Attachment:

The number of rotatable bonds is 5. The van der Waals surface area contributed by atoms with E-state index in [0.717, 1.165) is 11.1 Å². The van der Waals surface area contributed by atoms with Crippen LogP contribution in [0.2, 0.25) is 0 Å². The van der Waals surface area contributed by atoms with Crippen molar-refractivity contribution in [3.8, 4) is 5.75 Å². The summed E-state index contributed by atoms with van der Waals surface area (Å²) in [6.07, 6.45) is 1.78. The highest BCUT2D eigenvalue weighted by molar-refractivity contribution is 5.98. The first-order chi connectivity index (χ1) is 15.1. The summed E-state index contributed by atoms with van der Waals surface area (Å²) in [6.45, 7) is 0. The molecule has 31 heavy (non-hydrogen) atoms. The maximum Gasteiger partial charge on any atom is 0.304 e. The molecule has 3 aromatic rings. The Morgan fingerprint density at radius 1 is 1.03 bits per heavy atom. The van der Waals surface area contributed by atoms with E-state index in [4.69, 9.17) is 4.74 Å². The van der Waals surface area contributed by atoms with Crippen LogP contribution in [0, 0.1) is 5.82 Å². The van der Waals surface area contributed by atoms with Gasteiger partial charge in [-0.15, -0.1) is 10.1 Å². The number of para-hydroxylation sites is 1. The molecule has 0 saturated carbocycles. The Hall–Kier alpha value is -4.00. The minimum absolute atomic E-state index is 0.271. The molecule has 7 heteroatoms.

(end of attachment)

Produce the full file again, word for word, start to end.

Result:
The number of rotatable bonds is 5. The van der Waals surface area contributed by atoms with E-state index in [0.717, 1.165) is 11.1 Å². The van der Waals surface area contributed by atoms with Crippen LogP contribution in [0.2, 0.25) is 0 Å². The van der Waals surface area contributed by atoms with Crippen molar-refractivity contribution in [3.8, 4) is 5.75 Å². The summed E-state index contributed by atoms with van der Waals surface area (Å²) in [6.07, 6.45) is 1.78. The highest BCUT2D eigenvalue weighted by molar-refractivity contribution is 5.98. The first-order chi connectivity index (χ1) is 15.1. The summed E-state index contributed by atoms with van der Waals surface area (Å²) in [6.45, 7) is 0. The molecule has 31 heavy (non-hydrogen) atoms. The maximum Gasteiger partial charge on any atom is 0.304 e. The molecule has 3 aromatic rings. The Morgan fingerprint density at radius 1 is 1.03 bits per heavy atom. The van der Waals surface area contributed by atoms with E-state index in [4.69, 9.17) is 4.74 Å². The van der Waals surface area contributed by atoms with Crippen LogP contribution in [0, 0.1) is 5.82 Å². The van der Waals surface area contributed by atoms with Gasteiger partial charge in [-0.15, -0.1) is 10.1 Å². The number of para-hydroxylation sites is 1. The molecule has 0 saturated carbocycles. The Hall–Kier alpha value is -4.00. The minimum absolute atomic E-state index is 0.271. The molecule has 7 heteroatoms.